Coulson came out on Thursday to back US president Donald Trump’s plans to slap tariffs on “effectively subsidised” Chinese glass imports. The financier also signalled on a call with analysts that he could close further US factors, having shuttered a beer bottle manufacturing plant in Milford, Massachusetts in March with the loss of about 250 jobs. Workers at the company’s plant in Ruston, Louisiana must surely be worried after Ardagh suspended production there this month.
The Ardagh chairman and chief executive also said that the company was working on cutting costs across the North American glass business, and looking at ways to pass on rising transport costs to customers.
“These and other initiatives are expected to improve operational and financial performance in glass packaging North America, although they will take longer than we previously expected to have meaningful effect,” Coulson said. “And whilst in the short term they will lead to some increased costs and disruption, we are very clear that these are the right initiatives to pursue and that they should be implemented without delay.”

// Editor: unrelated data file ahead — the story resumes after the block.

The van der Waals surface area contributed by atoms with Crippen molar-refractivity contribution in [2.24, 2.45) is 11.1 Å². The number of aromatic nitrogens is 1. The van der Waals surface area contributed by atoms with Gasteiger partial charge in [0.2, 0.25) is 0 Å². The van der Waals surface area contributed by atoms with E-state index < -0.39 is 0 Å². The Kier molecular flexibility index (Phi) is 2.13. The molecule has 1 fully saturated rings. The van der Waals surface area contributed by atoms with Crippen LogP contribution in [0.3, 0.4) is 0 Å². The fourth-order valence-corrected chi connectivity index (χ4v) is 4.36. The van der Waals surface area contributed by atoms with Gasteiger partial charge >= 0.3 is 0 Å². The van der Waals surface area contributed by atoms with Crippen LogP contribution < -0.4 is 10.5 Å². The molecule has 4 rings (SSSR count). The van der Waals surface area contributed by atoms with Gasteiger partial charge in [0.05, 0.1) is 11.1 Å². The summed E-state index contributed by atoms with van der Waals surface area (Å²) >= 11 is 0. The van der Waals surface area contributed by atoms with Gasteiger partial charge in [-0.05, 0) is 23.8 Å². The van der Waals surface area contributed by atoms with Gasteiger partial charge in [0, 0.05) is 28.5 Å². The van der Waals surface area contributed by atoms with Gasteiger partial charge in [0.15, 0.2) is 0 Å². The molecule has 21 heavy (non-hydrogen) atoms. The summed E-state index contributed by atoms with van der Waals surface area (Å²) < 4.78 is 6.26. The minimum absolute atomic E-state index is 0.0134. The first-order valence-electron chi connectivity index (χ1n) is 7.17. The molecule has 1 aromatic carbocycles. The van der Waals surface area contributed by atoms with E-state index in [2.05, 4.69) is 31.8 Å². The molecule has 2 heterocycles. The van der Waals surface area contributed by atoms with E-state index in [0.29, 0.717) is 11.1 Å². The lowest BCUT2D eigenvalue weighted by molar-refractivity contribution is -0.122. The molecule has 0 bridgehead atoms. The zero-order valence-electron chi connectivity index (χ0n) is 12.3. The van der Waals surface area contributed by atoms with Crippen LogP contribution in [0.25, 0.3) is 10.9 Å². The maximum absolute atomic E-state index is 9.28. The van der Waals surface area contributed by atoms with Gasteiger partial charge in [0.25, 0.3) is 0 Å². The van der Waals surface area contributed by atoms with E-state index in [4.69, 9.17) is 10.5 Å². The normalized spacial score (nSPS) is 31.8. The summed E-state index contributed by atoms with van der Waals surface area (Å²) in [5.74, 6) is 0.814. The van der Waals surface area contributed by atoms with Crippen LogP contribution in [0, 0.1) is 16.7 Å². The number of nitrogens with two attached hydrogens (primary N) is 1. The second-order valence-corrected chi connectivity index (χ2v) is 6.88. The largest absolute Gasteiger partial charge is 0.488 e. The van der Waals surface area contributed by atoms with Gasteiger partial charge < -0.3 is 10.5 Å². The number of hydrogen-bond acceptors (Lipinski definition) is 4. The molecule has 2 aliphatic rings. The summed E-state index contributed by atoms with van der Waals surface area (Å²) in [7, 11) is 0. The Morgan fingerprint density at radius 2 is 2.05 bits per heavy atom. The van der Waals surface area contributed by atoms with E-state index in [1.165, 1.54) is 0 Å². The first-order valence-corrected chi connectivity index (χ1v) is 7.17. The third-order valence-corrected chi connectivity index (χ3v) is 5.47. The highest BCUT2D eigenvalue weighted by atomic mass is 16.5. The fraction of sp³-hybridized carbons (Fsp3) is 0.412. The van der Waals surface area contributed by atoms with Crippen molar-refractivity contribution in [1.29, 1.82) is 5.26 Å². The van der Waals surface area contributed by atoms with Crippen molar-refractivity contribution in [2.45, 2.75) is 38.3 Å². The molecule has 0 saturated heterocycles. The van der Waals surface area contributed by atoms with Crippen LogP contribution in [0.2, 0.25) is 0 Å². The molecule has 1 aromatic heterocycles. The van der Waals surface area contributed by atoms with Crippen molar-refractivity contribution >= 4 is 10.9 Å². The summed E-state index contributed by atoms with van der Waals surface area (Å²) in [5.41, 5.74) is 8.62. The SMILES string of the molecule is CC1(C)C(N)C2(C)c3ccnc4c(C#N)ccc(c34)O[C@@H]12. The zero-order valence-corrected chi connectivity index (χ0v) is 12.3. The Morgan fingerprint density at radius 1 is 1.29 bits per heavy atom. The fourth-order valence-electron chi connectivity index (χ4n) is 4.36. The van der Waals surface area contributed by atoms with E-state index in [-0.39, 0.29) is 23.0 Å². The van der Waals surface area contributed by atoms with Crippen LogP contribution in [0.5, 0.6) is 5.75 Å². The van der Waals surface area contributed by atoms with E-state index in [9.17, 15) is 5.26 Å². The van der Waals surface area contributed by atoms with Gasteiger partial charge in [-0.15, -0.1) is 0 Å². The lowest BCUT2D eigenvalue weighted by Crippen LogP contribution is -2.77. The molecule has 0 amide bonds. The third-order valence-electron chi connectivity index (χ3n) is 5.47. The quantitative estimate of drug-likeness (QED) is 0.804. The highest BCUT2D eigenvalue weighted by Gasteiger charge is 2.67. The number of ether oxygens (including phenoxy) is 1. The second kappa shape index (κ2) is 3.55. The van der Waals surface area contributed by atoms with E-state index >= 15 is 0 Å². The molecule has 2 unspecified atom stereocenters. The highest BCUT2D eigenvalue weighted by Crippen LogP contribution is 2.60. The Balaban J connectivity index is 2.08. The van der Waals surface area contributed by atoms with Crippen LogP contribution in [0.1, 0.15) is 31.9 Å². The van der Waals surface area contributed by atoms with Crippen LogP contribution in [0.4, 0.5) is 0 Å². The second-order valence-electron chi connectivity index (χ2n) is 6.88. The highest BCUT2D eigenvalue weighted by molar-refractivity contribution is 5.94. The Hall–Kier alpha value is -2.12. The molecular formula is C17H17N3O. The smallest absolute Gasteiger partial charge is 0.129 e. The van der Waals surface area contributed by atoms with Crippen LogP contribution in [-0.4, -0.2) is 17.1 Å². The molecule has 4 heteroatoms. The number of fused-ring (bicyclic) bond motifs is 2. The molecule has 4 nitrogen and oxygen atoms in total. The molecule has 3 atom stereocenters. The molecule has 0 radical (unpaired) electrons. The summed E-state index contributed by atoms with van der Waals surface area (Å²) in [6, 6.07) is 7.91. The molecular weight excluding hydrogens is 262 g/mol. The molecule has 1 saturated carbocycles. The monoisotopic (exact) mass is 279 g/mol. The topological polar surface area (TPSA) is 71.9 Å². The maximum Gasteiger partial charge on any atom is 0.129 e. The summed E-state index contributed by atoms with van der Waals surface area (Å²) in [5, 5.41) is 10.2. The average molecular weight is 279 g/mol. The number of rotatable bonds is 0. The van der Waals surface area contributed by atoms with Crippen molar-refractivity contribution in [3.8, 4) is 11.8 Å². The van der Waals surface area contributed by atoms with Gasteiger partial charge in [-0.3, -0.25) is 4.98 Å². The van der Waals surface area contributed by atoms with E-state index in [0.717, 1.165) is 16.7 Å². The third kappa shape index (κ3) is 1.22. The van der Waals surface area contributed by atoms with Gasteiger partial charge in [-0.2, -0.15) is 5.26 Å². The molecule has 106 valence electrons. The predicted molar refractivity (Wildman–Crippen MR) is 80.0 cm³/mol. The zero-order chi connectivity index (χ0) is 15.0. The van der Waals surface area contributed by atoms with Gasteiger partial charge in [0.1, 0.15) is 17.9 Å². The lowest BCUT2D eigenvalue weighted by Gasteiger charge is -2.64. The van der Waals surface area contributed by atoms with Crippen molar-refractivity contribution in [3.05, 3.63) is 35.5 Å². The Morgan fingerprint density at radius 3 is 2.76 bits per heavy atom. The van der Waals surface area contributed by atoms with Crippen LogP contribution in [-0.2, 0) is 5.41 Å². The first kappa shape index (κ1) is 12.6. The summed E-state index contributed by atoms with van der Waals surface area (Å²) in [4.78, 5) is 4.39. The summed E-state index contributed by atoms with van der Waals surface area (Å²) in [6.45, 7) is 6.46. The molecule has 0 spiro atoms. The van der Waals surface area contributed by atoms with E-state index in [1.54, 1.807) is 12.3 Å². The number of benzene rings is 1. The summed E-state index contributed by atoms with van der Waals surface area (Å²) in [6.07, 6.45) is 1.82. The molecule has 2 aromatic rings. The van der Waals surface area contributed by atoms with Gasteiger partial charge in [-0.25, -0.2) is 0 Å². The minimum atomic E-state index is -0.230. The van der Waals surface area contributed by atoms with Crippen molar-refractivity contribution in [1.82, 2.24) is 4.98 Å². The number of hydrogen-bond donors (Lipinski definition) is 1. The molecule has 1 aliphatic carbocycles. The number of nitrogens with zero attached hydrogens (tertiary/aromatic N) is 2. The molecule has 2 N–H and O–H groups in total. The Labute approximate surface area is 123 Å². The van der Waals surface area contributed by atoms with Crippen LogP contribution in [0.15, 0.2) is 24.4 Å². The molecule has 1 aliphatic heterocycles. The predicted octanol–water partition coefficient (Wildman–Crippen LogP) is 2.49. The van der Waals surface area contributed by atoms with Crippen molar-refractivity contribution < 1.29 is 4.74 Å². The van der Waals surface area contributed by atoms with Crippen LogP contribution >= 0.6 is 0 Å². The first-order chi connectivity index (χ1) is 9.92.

With equity investors’ hopes of earnings growth this year having all but evaporated in recent days, Coulson is now pitching 2018 as a “transitional year” in which the group will begin the process of rebuilding the North American glass unit’s profitability to “appropriate levels”.
He has insisted, however, a plan outlined in February to “materially” increase the amount of tradable stock – by giving investors in the unlisted holding company direct stock in the publicly-quoted business – remains intact.
“It’s pretty much 18 months away at a minimum. And we always said it will be subject to market conditions,” he said.
Having seen the value of his indirect stake fall from a peak of $1.87 billion shortly after the IPO last year to $1.25 billion, currently, no one is hoping for a turnaround in Ardagh’s fortunes more than the 66-year-old known to his friends as “the Cooler”.